It seems I have been unfair in criticizing Levi recently for remaining silent on the incoherence of Harman’s theory of causation because in fact it seems that Levi has NOT actually read it  but only about it (as is evident by his inability to reference the essay in any way shape or form in support of what he thinks it claims, nor recognize those claims when made explicit).  Here is the essay.

As to my uncharitable assessment of the essay’s depiction, my reading is fair and reflects what Harman has asserted in his essay. Levi seems to have greatest trouble with the successive nature of the interactions between real objects as mediated by their sensuous vicars. It is that he thinks Harman is just concerned with selectivity and not the actual relations of which selectivity is made. But this is EXACTLY as Harman describes it, emphasizing this temporal quality of the imagined relations, in fact he speaks in terms of lag and interaction:

“We must discover how real objects poke through into the phenomenal realm, the only place where one relates to another. The various eruptions of real objects into sensuality lie buffered from immediate interaction. Something must happen on the sensuous plane to allow them to make contact, just as corrosive chemicals lie side by side in a bomb – separated by a thin film eaten away over time, or ruptured by distant signals.”

*cited from the essay none of the supporters of the essay seem to want to cite.

And again,

“There is a constant meeting of assymetrical partners on the interior of some unified object: a real one meeting the senuous vicar or deputy of another. Causation occurs when these obstacles are some how broken or suspended. In seventeenth century terms, the side-by-side proximity of real and sensual objects is merely the occasion for a connection between a real object inside the intension and another real object lying outside it. In this way shaves or freight tunnels are constructed between objects that otherwise remained quarantined in private vacuums.”

So, when Levi makes his Charitable appeal to Michael’s non-Phenomenological interpretation of Harman’s Phenomenological acount of causation…

Nor is it an anthropomorphization of relations between objects. Rather, Harman’s thesis is that objects only relate to one another selectively with respect to particular qualities, never exhaustively in terms of all the qualities that an object might possess or be capable of.

This denuded attempt to save Harman’s theory misses the entire failing of the theory itself, its proposed explanation of just what that SELECTIVITY consists of, ie how causation occurs. Where is Levi’s grasp of the nature of the “distant signal” Harman says is sent out from the vacuum-packed “real” object? Where is Levi’s awareness of processes of corrosion that are said necessarily to occur at the level of the “sensuous plane”? Where is the conceptual nature of what a “vicar” is (a vicar is a Representation, hello? Harman also uses the term “deputy”) appreciated or even acknowledged? Can it be the case that the only way to be charitable to Harman’s causation one has to strip it of ALL phenomenological and Husserlian object basis? This is not charity, this is plain old mis-reading, or as I suspect, non-reading. It seems that as Levi appeal to Michael’s version of the essay and not the essay itself, it is quite likely that he has not read the essay he defends, just as he had not read the evolution of my treatment of it. Instead we have in the usual Levi Bryant sense, a wild invocation of a “principle” (he just loves these principles) without understanding either the contexts he is applying them to, or really the principle itself.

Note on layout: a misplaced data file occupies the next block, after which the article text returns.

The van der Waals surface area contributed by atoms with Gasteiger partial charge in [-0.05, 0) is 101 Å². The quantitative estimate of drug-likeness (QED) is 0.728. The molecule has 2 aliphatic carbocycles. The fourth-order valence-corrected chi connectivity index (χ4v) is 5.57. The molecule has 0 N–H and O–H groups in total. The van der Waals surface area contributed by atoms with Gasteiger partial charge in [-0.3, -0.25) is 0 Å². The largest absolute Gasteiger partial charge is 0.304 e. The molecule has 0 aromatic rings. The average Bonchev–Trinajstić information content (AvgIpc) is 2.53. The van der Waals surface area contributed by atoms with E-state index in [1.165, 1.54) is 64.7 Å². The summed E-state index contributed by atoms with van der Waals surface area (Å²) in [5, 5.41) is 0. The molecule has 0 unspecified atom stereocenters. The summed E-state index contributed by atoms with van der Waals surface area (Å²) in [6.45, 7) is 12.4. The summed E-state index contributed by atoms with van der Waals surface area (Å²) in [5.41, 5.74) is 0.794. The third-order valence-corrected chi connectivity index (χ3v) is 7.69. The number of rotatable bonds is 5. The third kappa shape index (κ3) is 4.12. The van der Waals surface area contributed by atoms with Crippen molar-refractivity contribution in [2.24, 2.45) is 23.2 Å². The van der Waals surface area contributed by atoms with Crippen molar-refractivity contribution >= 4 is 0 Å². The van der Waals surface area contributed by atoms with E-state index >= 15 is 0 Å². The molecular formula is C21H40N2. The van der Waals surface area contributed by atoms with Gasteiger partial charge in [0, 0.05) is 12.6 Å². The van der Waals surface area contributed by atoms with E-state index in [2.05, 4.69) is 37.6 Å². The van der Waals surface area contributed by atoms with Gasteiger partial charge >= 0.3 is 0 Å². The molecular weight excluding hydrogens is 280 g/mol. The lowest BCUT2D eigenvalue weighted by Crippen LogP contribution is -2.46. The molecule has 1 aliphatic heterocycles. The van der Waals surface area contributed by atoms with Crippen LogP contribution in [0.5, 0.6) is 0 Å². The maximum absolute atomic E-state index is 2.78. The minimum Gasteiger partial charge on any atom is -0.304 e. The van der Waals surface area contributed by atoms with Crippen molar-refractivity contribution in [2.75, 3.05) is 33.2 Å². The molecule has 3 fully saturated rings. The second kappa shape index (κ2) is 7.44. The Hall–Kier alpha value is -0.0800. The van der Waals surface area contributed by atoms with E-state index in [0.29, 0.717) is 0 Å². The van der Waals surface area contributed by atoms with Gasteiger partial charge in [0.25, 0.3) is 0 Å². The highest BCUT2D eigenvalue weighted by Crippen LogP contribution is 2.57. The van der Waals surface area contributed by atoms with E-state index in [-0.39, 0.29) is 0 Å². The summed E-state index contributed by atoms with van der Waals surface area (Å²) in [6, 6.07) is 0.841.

Charity and Credit Deferred

To take up the Principle of Charity I go to Donald Davidson’s most famous positioning of it, which argues that the only reason why we can make ANY sense of anyone is through the initial and primary assumption that they are saying, doing, intending, is rational. This is foundational to cognitive, intersubjective relatability. And this we gladly presume, as I am Davidsonian. And one can see of course this is also something to be extended to theories proposed. We have to assume an initial optimality of coherence to as to see what is being attempted, how it all SHOULD work together. But this is not an infinite credit. The reason why one is charitable in this way is so that when testing the coherence of a theory it is against the backdrop of this intial coherence that we come to understand its failings. You try to make it work, and you try to make it work so that when it eventually fails you can say to yourself, “hey, this stuff is non-sense or in need of a radical overhaul”, or hopefully “With a little tweak here it functions smoothly”). 

Now it seems that Levi wasn’t even charitable enough to actually read Harman’s theory, or if he read it he read it so shallowly he didn’t even pay attention to what it was claiming. Instead he distanced himself from it, and did not challenge its merit as an honest friend might do. He doesn’t seem to be familiar with it at al, in factl. Instead he has appealed to an non-Phenomenological secondary treatment of it to attempt a summary which actually dismisses almost the whole of Harman’s claim about the nature of causation, intensional objects, Husserl, the whole ball of wax.  I would certainly agree with Levi that what Harman is trying to do is something of the bedimmed “selectivity” of objects, so to speak, but Harman is trying to stake out the actual mechanism, the means of connectives in selection and interaction upon a very specific armature of relations; primary among these is the Phenomenological intension of objects, and in the case of “vicars” a representationalist conception of interaction. The processes of real objects sending signals to their vicars in other objects, and these vicars being “poked” or “poked through” or “corroding” makes up the actual mechanism of causation that he provides however vaguely. To miss this is simply to abuse his theory altogether, to pretend that it is not what it is. Try not to explain away or simply IGNORE what Harman is trying hard to assert and describe.